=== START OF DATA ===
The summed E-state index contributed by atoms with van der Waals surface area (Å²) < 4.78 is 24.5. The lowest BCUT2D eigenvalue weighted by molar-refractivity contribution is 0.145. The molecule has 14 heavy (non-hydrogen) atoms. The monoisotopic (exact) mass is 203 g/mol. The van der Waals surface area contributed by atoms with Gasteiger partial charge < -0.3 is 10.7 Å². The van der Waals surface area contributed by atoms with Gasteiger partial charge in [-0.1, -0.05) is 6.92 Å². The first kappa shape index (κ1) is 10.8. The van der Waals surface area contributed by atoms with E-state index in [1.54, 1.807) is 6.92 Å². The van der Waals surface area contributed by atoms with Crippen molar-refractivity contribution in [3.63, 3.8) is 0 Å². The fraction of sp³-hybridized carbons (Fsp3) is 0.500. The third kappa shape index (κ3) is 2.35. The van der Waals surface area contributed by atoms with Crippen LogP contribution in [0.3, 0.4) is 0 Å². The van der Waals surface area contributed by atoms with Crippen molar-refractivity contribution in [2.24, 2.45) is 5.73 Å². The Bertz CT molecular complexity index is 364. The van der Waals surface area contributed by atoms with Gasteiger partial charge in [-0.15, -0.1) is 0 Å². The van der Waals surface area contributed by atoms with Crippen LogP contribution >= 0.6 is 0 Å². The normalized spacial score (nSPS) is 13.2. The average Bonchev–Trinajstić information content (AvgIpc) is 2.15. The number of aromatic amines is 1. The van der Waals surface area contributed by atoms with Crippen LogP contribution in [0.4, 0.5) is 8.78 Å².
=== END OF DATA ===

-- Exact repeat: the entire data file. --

The summed E-state index contributed by atoms with van der Waals surface area (Å²) < 4.78 is 24.5. The lowest BCUT2D eigenvalue weighted by molar-refractivity contribution is 0.145. The molecule has 14 heavy (non-hydrogen) atoms. The monoisotopic (exact) mass is 203 g/mol. The van der Waals surface area contributed by atoms with Gasteiger partial charge < -0.3 is 10.7 Å². The van der Waals surface area contributed by atoms with Gasteiger partial charge in [-0.1, -0.05) is 6.92 Å². The first kappa shape index (κ1) is 10.8. The van der Waals surface area contributed by atoms with E-state index in [1.54, 1.807) is 6.92 Å². The van der Waals surface area contributed by atoms with Crippen molar-refractivity contribution in [3.63, 3.8) is 0 Å². The fraction of sp³-hybridized carbons (Fsp3) is 0.500. The third kappa shape index (κ3) is 2.35. The van der Waals surface area contributed by atoms with Crippen LogP contribution in [0.3, 0.4) is 0 Å². The van der Waals surface area contributed by atoms with Crippen molar-refractivity contribution in [2.24, 2.45) is 5.73 Å². The Bertz CT molecular complexity index is 364. The van der Waals surface area contributed by atoms with Gasteiger partial charge in [-0.15, -0.1) is 0 Å². The van der Waals surface area contributed by atoms with Crippen LogP contribution >= 0.6 is 0 Å². The normalized spacial score (nSPS) is 13.2. The average Bonchev–Trinajstić information content (AvgIpc) is 2.15. The number of aromatic amines is 1. The van der Waals surface area contributed by atoms with Crippen LogP contribution in [0.4, 0.5) is 8.78 Å².